Sunday, February 13, 2005

How Dirty Harry Turned Commie

The New York Times
February 13, 2005
How Dirty Harry Turned Commie

THE day the left died in Hollywood, surely, was the day that a few too many Queer Eyes had their way with Michael Moore as he set off on his Oscar campaign. The baseball cap and 1970's leisure ensemble gave way to quasi-Libeskind eyeglasses and spiky hair that screamed "I am worthy of a cameo on 'Entourage.' " But not worthy of an Oscar. "Fahrenheit 9/11" got zero nominations, leaving the Best Picture race to five apolitical movies. Since none of those five has yet sold $100 million worth of tickets, let alone the $350-million-plus of a "Lord of the Rings"-level megahit, the only real drama accruing to this year's Oscar telecast was whether its ratings would plunge as low as the Golden Globes.

But two weeks out from the big night, the prospects for a little conflict are looking up. Just when it seemed that Hollywood had turned a post-election page in the culture wars, the commissars of the right cooked up a new, if highly unlikely, grievance against "Holly-weird," as they so wittily call it. This was no easy task. They couldn't credibly complain that "The Passion of the Christ" was snubbed by the movie industry's "elite" (translation: Jews), since it nailed three nominations, including one for makeup (translation: really big noses). That showing bested not only "Fahrenheit 9/11" but "Shrek 2," the year's top moneymaker. Nor could they resume hostilities against their perennial bogeymen Ben Affleck, Susan Sarandon, Sean Penn, Barbra Streisand and Whoopi Goldberg. All are nonplayers in this year's awards.

So what do you do? Imagine SpongeBob tendencies in the carefully sanitized J. M. Barrie of "Finding Neverland"? Attack a recently deceased American legend, Ray Charles, for demanding that his mistress get an abortion in "Ray"? No, only a counterintuitive route could work. Hence, the campaign against Clint Eastwood, a former Republican officeholder (Mayor of Carmel, Calif., in the late 1980's), Nixon appointee to the National Council of the Arts and action hero whose breakthrough role in the Vietnam era was as a vigilante cop, Dirty Harry, whom Pauline Kael famously called "fascist." There hasn't been a Hollywood subversive this preposterous since the then 10-year-old Shirley Temple's name surfaced at a House Un-American Activities Committee hearing in 1938.

No matter. Rush Limbaugh used his radio megaphone to inveigh against the "liberal propaganda" of "Million Dollar Baby," in which Mr. Eastwood plays a crusty old fight trainer who takes on a fledgling "girl" boxer (Hilary Swank) desperate to be a champ. Mr. Limbaugh charged that the film was a subversively encoded endorsement of euthanasia, and the usual gang of ayotallahs chimed in. Michael Medved, the conservative radio host, has said that "hate is not too strong a word" to characterize his opinion of "Million Dollar Baby." Rabbi Daniel Lapin, a longtime ally of the Christian right, went on MSNBC to accuse Mr. Eastwood of a cultural crime comparable to Bill Clinton having "brought the term 'oral sex' to America's dinner tables."

"What do you have to give these people to make them happy?" Mr. Eastwood asked when I phoned to get his reaction to his new status as a radical leftist. He is baffled that those "who expound from the right on American values" could reject a movie about a heroine who is "willing to pull herself up by the bootstraps, to work hard and persevere no matter what" to realize her dream. "That all sounds like Americana to me, like something out of Wendell Willkie," he says. "And the villains in the movie include people who are participating in welfare fraud."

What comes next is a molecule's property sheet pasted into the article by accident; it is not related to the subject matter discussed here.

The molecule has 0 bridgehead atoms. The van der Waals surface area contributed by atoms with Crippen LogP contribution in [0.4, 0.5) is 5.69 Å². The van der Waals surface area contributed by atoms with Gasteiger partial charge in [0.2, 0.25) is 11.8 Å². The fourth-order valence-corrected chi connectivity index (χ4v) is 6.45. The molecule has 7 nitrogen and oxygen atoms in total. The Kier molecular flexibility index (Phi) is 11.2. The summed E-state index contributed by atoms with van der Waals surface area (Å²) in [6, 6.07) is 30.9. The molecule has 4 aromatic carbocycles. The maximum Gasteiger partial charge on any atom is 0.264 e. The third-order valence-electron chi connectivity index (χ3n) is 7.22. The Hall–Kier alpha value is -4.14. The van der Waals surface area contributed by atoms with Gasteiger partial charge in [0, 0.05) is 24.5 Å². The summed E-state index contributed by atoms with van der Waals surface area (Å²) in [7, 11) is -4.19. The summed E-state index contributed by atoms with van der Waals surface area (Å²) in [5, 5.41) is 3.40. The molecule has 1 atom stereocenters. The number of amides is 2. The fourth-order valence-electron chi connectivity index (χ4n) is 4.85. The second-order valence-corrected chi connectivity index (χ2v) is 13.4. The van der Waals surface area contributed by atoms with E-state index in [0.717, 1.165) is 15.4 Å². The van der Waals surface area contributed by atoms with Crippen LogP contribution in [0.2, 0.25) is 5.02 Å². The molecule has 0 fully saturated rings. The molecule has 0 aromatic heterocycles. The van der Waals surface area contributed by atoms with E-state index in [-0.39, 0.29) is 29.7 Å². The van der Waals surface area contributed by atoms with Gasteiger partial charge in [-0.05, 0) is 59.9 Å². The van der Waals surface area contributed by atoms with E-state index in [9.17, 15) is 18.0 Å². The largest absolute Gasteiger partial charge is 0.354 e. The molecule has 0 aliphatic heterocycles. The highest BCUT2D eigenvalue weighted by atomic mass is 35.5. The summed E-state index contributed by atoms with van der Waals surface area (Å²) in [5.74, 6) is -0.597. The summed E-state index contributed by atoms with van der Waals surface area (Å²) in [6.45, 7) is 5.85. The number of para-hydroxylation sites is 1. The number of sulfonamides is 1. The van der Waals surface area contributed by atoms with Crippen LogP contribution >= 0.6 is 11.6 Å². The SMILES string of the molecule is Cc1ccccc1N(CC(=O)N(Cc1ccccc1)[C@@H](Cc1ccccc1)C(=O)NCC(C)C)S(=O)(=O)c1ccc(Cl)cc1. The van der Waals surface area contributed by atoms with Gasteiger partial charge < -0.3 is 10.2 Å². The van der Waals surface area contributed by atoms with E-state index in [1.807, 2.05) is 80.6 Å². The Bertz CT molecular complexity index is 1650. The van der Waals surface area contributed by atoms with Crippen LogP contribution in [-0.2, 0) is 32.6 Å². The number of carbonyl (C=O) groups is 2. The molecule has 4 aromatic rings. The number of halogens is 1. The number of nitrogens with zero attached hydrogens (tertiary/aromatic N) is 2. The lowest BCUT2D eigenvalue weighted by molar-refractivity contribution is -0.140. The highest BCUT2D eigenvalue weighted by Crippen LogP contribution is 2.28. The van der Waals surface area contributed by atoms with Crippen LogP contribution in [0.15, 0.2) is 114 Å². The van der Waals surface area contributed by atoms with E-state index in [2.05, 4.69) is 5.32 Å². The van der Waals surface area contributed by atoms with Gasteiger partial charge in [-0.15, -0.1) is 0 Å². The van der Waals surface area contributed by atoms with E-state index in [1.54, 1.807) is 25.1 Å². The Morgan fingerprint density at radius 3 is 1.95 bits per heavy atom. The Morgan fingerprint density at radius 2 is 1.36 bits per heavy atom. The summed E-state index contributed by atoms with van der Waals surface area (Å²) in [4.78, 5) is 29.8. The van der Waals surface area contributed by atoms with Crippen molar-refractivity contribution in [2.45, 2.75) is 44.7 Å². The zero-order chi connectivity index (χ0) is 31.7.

What galls the film's adversaries - or so they say - is a turn in the plot that they started giving away on the radio and elsewhere in December, long before it started being mentioned in articles like the one you're reading now. They hoped to "spoil" the movie and punish it at the box office, though there's no evidence that they have succeeded. As Mr. Eastwood has pointed out, advance knowledge of the story's ending did nothing to deter the audience for "The Passion of the Christ." My own experience is that knowing the ultimate direction of "Million Dollar Baby" - an organic development that in no way resembles a plot trick like that in "The Sixth Sense" - only deepened my second viewing of it.

Here is what so scandalously intrudes in the final third of Mr. Eastwood's movie: real life. A character we love - and we love all three principals, including the narrator, an old boxing hand played by Morgan Freeman - ends up in the hospital with a spinal-cord injury and wants to die. Whether that wish will be granted, and if so, how, is the question that confronts not just the leading characters but also a young and orthodox Roman Catholic priest (Brian F. O'Byrne). The script, adapted by Paul Haggis from stories by F. X. Toole, has a resolution, as it must. But the movie has a powerful afterlife precisely because it is not an endorsement of any position on assisted suicide - or, for that matter, of any position on the disabled, as some disability-rights advocates have charged in a separate protest. The characters of "Million Dollar Baby" are complex and fictional, not monochromatic position papers outfitted in costumes, and the film no more endorses their fallible behavior and attitudes than "Ray" approves of its similarly sympathetic real-life hero's heroin addiction and compulsive womanizing.